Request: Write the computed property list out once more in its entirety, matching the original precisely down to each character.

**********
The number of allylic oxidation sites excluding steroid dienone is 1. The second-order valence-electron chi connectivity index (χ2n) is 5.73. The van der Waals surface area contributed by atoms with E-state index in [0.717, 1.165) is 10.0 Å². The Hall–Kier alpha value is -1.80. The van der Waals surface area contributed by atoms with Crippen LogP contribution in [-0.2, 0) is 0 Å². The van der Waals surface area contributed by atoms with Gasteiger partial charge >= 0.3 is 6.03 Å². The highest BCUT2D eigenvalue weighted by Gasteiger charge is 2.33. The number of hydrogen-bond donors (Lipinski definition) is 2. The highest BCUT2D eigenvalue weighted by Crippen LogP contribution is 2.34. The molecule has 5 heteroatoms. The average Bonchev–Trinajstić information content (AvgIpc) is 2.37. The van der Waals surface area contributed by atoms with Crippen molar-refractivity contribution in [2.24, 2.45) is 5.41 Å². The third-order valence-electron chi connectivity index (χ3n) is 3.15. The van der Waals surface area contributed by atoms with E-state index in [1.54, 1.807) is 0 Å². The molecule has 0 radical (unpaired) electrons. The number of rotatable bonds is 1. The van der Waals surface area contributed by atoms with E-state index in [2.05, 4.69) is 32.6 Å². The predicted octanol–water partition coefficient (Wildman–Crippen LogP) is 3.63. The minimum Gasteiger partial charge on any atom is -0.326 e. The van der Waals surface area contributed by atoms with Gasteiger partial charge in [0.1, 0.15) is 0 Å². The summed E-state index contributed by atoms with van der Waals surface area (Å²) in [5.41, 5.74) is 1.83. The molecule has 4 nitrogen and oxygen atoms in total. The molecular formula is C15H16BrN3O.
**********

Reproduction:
The number of allylic oxidation sites excluding steroid dienone is 1. The second-order valence-electron chi connectivity index (χ2n) is 5.73. The van der Waals surface area contributed by atoms with E-state index in [0.717, 1.165) is 10.0 Å². The Hall–Kier alpha value is -1.80. The van der Waals surface area contributed by atoms with Crippen LogP contribution in [-0.2, 0) is 0 Å². The van der Waals surface area contributed by atoms with Gasteiger partial charge >= 0.3 is 6.03 Å². The highest BCUT2D eigenvalue weighted by Gasteiger charge is 2.33. The number of hydrogen-bond donors (Lipinski definition) is 2. The highest BCUT2D eigenvalue weighted by Crippen LogP contribution is 2.34. The molecule has 5 heteroatoms. The average Bonchev–Trinajstić information content (AvgIpc) is 2.37. The van der Waals surface area contributed by atoms with Crippen molar-refractivity contribution in [2.24, 2.45) is 5.41 Å². The third-order valence-electron chi connectivity index (χ3n) is 3.15. The van der Waals surface area contributed by atoms with E-state index in [1.54, 1.807) is 0 Å². The molecule has 0 radical (unpaired) electrons. The number of rotatable bonds is 1. The van der Waals surface area contributed by atoms with E-state index in [2.05, 4.69) is 32.6 Å². The predicted octanol–water partition coefficient (Wildman–Crippen LogP) is 3.63. The minimum Gasteiger partial charge on any atom is -0.326 e. The van der Waals surface area contributed by atoms with Gasteiger partial charge in [0.1, 0.15) is 0 Å². The summed E-state index contributed by atoms with van der Waals surface area (Å²) in [5.41, 5.74) is 1.83. The molecule has 4 nitrogen and oxygen atoms in total. The molecular formula is C15H16BrN3O.